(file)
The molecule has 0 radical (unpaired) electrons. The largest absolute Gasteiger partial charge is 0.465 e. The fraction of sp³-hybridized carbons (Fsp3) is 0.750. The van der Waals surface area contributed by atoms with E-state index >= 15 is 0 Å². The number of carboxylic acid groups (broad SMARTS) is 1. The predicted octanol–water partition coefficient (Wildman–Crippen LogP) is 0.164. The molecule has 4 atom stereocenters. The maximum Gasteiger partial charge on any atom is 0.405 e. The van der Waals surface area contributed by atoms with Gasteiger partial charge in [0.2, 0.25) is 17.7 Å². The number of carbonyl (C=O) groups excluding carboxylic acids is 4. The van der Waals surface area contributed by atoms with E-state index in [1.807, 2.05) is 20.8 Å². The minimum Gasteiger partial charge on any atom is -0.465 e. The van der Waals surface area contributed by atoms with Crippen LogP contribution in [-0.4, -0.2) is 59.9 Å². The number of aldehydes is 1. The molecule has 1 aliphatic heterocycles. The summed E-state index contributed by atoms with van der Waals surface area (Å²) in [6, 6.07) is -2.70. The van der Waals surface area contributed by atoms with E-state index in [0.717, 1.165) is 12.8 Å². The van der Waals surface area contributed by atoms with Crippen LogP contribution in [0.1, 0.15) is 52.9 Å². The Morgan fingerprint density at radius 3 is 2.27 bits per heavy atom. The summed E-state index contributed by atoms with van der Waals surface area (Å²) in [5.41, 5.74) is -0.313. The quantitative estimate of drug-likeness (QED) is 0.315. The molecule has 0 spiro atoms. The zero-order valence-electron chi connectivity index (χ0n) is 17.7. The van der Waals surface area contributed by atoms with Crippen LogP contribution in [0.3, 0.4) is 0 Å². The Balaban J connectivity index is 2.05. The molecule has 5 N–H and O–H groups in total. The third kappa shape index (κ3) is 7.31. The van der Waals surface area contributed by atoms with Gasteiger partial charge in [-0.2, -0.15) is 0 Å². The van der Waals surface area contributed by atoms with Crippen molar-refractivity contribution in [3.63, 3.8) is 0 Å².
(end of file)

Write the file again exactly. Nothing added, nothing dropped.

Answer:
The molecule has 0 radical (unpaired) electrons. The largest absolute Gasteiger partial charge is 0.465 e. The fraction of sp³-hybridized carbons (Fsp3) is 0.750. The van der Waals surface area contributed by atoms with E-state index >= 15 is 0 Å². The number of carboxylic acid groups (broad SMARTS) is 1. The predicted octanol–water partition coefficient (Wildman–Crippen LogP) is 0.164. The molecule has 4 atom stereocenters. The maximum Gasteiger partial charge on any atom is 0.405 e. The van der Waals surface area contributed by atoms with Gasteiger partial charge in [0.2, 0.25) is 17.7 Å². The number of carbonyl (C=O) groups excluding carboxylic acids is 4. The van der Waals surface area contributed by atoms with E-state index in [1.807, 2.05) is 20.8 Å². The minimum Gasteiger partial charge on any atom is -0.465 e. The van der Waals surface area contributed by atoms with Crippen LogP contribution in [-0.4, -0.2) is 59.9 Å². The number of aldehydes is 1. The molecule has 1 aliphatic heterocycles. The summed E-state index contributed by atoms with van der Waals surface area (Å²) in [6, 6.07) is -2.70. The van der Waals surface area contributed by atoms with E-state index in [0.717, 1.165) is 12.8 Å². The van der Waals surface area contributed by atoms with Crippen LogP contribution in [0.1, 0.15) is 52.9 Å². The Morgan fingerprint density at radius 3 is 2.27 bits per heavy atom. The summed E-state index contributed by atoms with van der Waals surface area (Å²) in [5.41, 5.74) is -0.313. The quantitative estimate of drug-likeness (QED) is 0.315. The molecule has 0 spiro atoms. The zero-order valence-electron chi connectivity index (χ0n) is 17.7. The van der Waals surface area contributed by atoms with Crippen LogP contribution in [0.3, 0.4) is 0 Å². The Balaban J connectivity index is 2.05. The molecule has 5 N–H and O–H groups in total. The third kappa shape index (κ3) is 7.31. The van der Waals surface area contributed by atoms with Gasteiger partial charge in [-0.2, -0.15) is 0 Å². The van der Waals surface area contributed by atoms with Crippen molar-refractivity contribution in [3.63, 3.8) is 0 Å².